In the Netherlands, medical patients who suffer from dementia are not locked away in big anonymous buildings, but instead manageable and pleasant residential areas. Patients live out their lives in a town that is devoted to caring for people with dementia or Alzheimer’s disease.

The town called Hogeweyk, is located just outside of Amsterdam and is run by a government-funded company. Hogeweyk holds over 152 people and stretches 4 acres, containing 23 homes. Residents live together in groups and have access to a unique supermarket, cafe, hardware store, salon, restaurant and theatre.

The village also has a dedicated therapy and outpatient care facilities.

Caregivers are in the village to accompany residents and provide assistance. All staff working at Hogeweyk are trained to communicate with people experiencing severe dementia.

This environment is extremely beneficial for the patients and allows safe freedom of mind and body. There is research indicating that music modulates genes responsible for brain functioning. Therefore, music is always dancing through the picturesque town, creating a cognitive functioning in the brain, resulting in positive physiological changes in the body, and affecting the brain at a molecular level. Studies have found that social isolation, boredom and depression are major issues for those suffering from dementia. These practices are creating a happy atmosphere for the people of Hogeweyk, helping overcome everyday challenges.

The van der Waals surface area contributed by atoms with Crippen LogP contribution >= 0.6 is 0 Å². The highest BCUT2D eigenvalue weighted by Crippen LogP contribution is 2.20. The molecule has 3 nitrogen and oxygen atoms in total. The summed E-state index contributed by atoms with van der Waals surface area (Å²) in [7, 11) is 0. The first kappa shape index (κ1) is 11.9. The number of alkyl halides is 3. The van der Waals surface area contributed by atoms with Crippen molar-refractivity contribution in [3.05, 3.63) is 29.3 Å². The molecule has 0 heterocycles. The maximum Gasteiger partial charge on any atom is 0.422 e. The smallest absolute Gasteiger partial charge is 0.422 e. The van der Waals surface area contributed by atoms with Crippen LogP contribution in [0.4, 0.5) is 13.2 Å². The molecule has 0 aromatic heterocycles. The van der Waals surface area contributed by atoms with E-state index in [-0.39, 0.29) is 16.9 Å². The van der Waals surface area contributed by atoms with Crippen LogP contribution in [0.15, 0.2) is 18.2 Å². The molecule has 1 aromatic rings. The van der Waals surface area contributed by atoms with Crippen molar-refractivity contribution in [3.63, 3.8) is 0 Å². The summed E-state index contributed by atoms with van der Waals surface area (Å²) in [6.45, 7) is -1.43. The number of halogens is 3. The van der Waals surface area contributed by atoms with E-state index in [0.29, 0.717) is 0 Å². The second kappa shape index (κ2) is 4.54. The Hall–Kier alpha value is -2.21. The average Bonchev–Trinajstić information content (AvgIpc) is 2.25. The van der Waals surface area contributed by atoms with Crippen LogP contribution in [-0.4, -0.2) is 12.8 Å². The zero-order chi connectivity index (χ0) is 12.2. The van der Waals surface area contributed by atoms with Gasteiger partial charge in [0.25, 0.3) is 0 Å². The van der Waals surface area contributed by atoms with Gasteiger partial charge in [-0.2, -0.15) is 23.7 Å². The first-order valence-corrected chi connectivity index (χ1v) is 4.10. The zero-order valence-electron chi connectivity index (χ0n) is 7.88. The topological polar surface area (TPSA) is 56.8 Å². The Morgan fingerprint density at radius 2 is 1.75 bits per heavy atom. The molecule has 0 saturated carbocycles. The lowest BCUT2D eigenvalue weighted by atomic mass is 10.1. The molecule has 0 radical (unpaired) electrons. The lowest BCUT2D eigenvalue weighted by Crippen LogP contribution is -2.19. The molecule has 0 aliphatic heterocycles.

Images from the award-winning facility:

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Photograph by Madeleine Sars, Eindhoven

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Photograph by Hans Erkelens, Flickr

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Drawing by Niek Roozen, Weesp

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Drawing by Molenaar&Bol&VanDillen Architekten

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Photograph by Hans Erkelens, Flickr

According to The Atlantic:

“Residents are cared for by 250 full and part-time geriatric nurses and specialists. All helping create a community and hold a myriad of occupations in the village, like cashiers, grocery-store attendees, and post-office clerks. Finances are often one of the trickier life skills for dementia or Alzheimer’s patients to retain, which is why Hogeweyk takes it out of the equation. Everything is included in the family’s payment plan, and there is no currency exchanged within the confines of the village.”

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The various interiors of the Hogeweyk houses
Photograph by KopArt, Amstelveen

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Photograph by Anita Edridge

To maintain the “fake reality” (hyperreality) that those living at Hogeweyk are comfortable with staff do not seek to correct the residents when talking about memories, background and history. At the same time, the staff will not deceive the patients if directly asked, truthfully stating that the residents are in a place where they can receive required care for their condition. Because of the nature of Alzheimer’s disease and dementia, the sufferers remember the distant past, rather than the present, so even truthful answers given by the staff will be forgotten quickly. [source]

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Photograph by KopArt, Amstelveen

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Photograph by Madeleine Sars, Eindhoven

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Photograph by Madeleine Sars, Eindhoven

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Photograph by Madeleine Sars, Eindhoven

[h/t Mental FlossThe Atlantic, Twisted Sifter]

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